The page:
The Internal Revenue Service targeted progressive groups applying for tax-exempt status in addition to conservative ones, according to IRS documents released by congressional Democrats on Monday.
The documents and an internal IRS report being sent to congressional committees reveal that the tax agency used terms that included "progressive" and "occupy" to flag progressive organizations for extra scrutiny before the 2012 elections.
The revelations greatly complicate the political scandal that has engulfed the IRS over the past few weeks. An inspector general report in mid-May revealed the tax agency had screened conservative groups with words like "tea party" in their name when considering applications for tax-exempt status. Lawmakers from both parties quickly denounced the creation of such "Be On The Lookout," or BOLO, lists. Republicans in particular argued the finding proved the IRS was trying to tip the scales of the election during the heat of the campaign.
Now it appears the agency's BOLOs were applied to organizations across the ideological spectrum. The IRS also screened groups advocating on behalf of Israeli settlements who were applying for non-profit 501c4 status -- a criterion that may on its own prove politically toxic...
Democratic staffers on the House Ways and Means Committee released a copy of a BOLO list Monday that showed the word "progressive" was one of those a filters.
"Common thread is the word 'progressive,'" the document reads. "Activities appear to lean toward a new political party. Activities are partisan and appear as anti-Republican. You see references to "blue" as being 'progressive.'"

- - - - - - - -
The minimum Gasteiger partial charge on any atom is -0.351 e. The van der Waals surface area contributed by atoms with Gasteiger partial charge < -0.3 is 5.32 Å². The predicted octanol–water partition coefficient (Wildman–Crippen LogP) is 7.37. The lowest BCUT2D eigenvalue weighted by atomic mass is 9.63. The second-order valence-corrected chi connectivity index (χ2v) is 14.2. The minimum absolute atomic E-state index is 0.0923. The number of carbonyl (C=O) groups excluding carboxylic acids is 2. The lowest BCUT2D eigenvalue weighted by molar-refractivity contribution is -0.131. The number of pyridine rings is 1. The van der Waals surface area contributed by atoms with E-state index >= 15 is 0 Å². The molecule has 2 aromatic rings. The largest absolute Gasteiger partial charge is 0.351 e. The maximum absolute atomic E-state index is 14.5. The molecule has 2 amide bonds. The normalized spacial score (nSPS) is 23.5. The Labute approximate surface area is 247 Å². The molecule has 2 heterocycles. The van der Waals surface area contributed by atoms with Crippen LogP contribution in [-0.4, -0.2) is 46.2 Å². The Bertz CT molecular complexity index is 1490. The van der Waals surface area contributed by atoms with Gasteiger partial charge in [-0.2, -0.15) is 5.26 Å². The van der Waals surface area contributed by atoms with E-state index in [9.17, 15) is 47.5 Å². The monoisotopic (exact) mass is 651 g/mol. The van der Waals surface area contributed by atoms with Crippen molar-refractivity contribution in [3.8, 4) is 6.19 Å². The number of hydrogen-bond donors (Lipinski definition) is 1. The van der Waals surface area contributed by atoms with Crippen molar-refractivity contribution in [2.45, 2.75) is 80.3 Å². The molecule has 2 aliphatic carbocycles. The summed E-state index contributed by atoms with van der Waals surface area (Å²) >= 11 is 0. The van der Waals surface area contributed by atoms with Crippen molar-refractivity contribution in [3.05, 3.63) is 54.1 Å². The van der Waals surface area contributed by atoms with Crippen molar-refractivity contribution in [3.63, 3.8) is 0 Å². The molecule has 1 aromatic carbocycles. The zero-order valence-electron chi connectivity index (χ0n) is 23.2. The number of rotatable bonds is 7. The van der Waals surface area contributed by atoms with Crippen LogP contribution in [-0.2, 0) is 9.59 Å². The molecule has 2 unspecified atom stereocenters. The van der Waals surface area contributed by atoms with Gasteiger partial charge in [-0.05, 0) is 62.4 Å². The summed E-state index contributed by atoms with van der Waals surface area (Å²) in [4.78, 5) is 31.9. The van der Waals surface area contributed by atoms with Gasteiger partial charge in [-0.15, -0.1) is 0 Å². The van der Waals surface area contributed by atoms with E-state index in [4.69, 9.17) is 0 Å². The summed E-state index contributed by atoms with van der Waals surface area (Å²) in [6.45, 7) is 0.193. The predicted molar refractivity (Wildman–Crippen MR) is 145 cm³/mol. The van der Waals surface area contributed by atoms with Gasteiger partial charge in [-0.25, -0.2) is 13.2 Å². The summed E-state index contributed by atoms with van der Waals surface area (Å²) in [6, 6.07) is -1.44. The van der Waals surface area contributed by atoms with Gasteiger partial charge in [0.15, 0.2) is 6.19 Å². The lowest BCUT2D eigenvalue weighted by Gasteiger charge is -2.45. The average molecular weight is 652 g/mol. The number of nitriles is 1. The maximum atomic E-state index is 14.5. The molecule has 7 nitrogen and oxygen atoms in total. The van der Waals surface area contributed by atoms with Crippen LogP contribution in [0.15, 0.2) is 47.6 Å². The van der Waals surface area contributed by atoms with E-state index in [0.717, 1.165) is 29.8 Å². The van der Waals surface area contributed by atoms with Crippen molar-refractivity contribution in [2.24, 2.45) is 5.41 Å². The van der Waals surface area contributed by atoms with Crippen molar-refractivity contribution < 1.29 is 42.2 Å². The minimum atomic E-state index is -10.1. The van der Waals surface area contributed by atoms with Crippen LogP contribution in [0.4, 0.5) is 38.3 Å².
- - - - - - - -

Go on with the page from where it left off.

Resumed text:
The document released by House Democrats shows that the IRS was grappling with a wave of difficult-to-define organizations looking for tax-exempt status. The BOLO document notes that 176 applicants for 501c4 status had used the same address in their applications.
Under a section titled "Watch List," the agency put "health care legislation" as an "issue name," advising that new applicants were subject to secondary screening. The IRS also listed "medical marijuana" as an issue name to watch, as well as "occupied territory advocacy."...
Danny Werfel, the principal deputy commissioner of the Internal Revenue Service,acknowledged Monday that other BOLOs besides tea party had existed and were operational until recently. He informed reporters that he had since ended the BOLO practice.
The main question for many Democrats, however, is why no one at the IRS revealed that progressive groups were screened in addition to tea party organizations.
I expect to see those politicians who have gone public with their outrage express further anger on this subject. Unfortunately...
UPDATE: 8:05 p.m. --House Oversight Committee Chairaman Darrel Issa (R-Calif.), who has selectively leaked portions of his own incomplete investigation into IRS wrongdoing, called the internal IRS report issued by Werfel “premature.” Issa added that the review "fails to meaningfully answer the largest outstanding questions about inappropriate inquiries and indefensible delays.”As for the evidence that the IRS put progressive groups on its BOLO, Issa’s office continued to argue on Monday that the scrutiny applied to Tea Party organizations was greater because their cases were handled with officials in D.C.